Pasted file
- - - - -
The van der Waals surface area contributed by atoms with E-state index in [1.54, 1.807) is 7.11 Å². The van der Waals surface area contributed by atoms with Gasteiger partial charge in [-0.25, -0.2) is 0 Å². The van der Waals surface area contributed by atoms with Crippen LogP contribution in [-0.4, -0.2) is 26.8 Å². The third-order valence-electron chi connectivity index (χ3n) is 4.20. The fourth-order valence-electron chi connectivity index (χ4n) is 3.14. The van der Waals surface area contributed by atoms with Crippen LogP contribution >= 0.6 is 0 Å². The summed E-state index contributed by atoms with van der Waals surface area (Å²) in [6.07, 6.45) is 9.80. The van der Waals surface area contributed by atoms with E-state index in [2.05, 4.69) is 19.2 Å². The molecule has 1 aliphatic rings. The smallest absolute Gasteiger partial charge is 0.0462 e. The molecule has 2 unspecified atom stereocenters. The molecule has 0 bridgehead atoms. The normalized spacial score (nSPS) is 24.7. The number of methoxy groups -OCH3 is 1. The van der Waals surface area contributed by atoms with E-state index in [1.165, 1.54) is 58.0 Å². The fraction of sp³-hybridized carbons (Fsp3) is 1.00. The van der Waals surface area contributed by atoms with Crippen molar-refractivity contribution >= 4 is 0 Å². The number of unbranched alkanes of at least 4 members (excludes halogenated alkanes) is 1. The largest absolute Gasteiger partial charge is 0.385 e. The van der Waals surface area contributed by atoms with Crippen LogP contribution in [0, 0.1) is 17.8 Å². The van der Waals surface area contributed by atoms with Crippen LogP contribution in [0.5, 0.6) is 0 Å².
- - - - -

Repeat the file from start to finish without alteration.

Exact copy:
The van der Waals surface area contributed by atoms with E-state index in [1.54, 1.807) is 7.11 Å². The van der Waals surface area contributed by atoms with Gasteiger partial charge in [-0.25, -0.2) is 0 Å². The van der Waals surface area contributed by atoms with Crippen LogP contribution in [-0.4, -0.2) is 26.8 Å². The third-order valence-electron chi connectivity index (χ3n) is 4.20. The fourth-order valence-electron chi connectivity index (χ4n) is 3.14. The van der Waals surface area contributed by atoms with Crippen LogP contribution >= 0.6 is 0 Å². The summed E-state index contributed by atoms with van der Waals surface area (Å²) in [6.07, 6.45) is 9.80. The van der Waals surface area contributed by atoms with E-state index in [2.05, 4.69) is 19.2 Å². The molecule has 1 aliphatic rings. The smallest absolute Gasteiger partial charge is 0.0462 e. The molecule has 2 unspecified atom stereocenters. The molecule has 0 bridgehead atoms. The normalized spacial score (nSPS) is 24.7. The number of methoxy groups -OCH3 is 1. The van der Waals surface area contributed by atoms with E-state index in [1.165, 1.54) is 58.0 Å². The fraction of sp³-hybridized carbons (Fsp3) is 1.00. The van der Waals surface area contributed by atoms with Crippen molar-refractivity contribution >= 4 is 0 Å². The number of unbranched alkanes of at least 4 members (excludes halogenated alkanes) is 1. The largest absolute Gasteiger partial charge is 0.385 e. The van der Waals surface area contributed by atoms with Crippen LogP contribution in [0, 0.1) is 17.8 Å². The van der Waals surface area contributed by atoms with Crippen LogP contribution in [0.5, 0.6) is 0 Å².